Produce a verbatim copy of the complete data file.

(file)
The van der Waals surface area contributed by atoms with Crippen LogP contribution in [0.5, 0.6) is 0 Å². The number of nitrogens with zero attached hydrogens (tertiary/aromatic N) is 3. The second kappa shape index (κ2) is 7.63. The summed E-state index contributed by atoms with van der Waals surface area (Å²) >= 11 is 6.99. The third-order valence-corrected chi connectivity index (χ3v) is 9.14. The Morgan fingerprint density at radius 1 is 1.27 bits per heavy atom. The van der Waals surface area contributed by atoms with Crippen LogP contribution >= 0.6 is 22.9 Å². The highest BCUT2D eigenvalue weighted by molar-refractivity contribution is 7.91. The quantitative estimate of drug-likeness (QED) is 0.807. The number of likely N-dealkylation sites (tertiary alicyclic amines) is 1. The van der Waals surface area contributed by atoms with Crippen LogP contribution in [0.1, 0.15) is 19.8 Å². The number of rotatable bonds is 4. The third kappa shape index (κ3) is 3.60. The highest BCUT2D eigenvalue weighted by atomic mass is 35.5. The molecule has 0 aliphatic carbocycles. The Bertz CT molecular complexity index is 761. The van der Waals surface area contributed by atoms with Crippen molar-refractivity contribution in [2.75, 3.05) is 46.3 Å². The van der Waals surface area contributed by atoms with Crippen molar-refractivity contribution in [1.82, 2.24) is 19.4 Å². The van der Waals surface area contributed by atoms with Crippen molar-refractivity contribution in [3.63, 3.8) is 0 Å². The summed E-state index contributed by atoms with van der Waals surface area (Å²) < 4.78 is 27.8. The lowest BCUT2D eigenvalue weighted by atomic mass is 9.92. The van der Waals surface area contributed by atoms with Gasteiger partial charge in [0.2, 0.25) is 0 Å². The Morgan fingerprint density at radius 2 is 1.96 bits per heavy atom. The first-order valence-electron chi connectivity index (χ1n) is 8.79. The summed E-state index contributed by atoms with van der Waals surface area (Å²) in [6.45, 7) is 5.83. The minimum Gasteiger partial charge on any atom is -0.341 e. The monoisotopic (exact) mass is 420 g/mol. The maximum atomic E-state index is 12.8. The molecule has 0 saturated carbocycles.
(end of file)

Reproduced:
The van der Waals surface area contributed by atoms with Crippen LogP contribution in [0.5, 0.6) is 0 Å². The number of nitrogens with zero attached hydrogens (tertiary/aromatic N) is 3. The second kappa shape index (κ2) is 7.63. The summed E-state index contributed by atoms with van der Waals surface area (Å²) >= 11 is 6.99. The third-order valence-corrected chi connectivity index (χ3v) is 9.14. The Morgan fingerprint density at radius 1 is 1.27 bits per heavy atom. The van der Waals surface area contributed by atoms with Crippen LogP contribution >= 0.6 is 22.9 Å². The highest BCUT2D eigenvalue weighted by molar-refractivity contribution is 7.91. The quantitative estimate of drug-likeness (QED) is 0.807. The number of likely N-dealkylation sites (tertiary alicyclic amines) is 1. The van der Waals surface area contributed by atoms with Crippen LogP contribution in [0.1, 0.15) is 19.8 Å². The number of rotatable bonds is 4. The third kappa shape index (κ3) is 3.60. The highest BCUT2D eigenvalue weighted by atomic mass is 35.5. The molecule has 0 aliphatic carbocycles. The Bertz CT molecular complexity index is 761. The van der Waals surface area contributed by atoms with Crippen molar-refractivity contribution in [2.75, 3.05) is 46.3 Å². The van der Waals surface area contributed by atoms with Crippen molar-refractivity contribution in [1.82, 2.24) is 19.4 Å². The van der Waals surface area contributed by atoms with Crippen molar-refractivity contribution in [3.63, 3.8) is 0 Å². The summed E-state index contributed by atoms with van der Waals surface area (Å²) < 4.78 is 27.8. The lowest BCUT2D eigenvalue weighted by atomic mass is 9.92. The van der Waals surface area contributed by atoms with Gasteiger partial charge in [0.2, 0.25) is 0 Å². The Morgan fingerprint density at radius 2 is 1.96 bits per heavy atom. The first-order valence-electron chi connectivity index (χ1n) is 8.79. The summed E-state index contributed by atoms with van der Waals surface area (Å²) in [6.45, 7) is 5.83. The minimum Gasteiger partial charge on any atom is -0.341 e. The monoisotopic (exact) mass is 420 g/mol. The maximum atomic E-state index is 12.8. The molecule has 0 saturated carbocycles.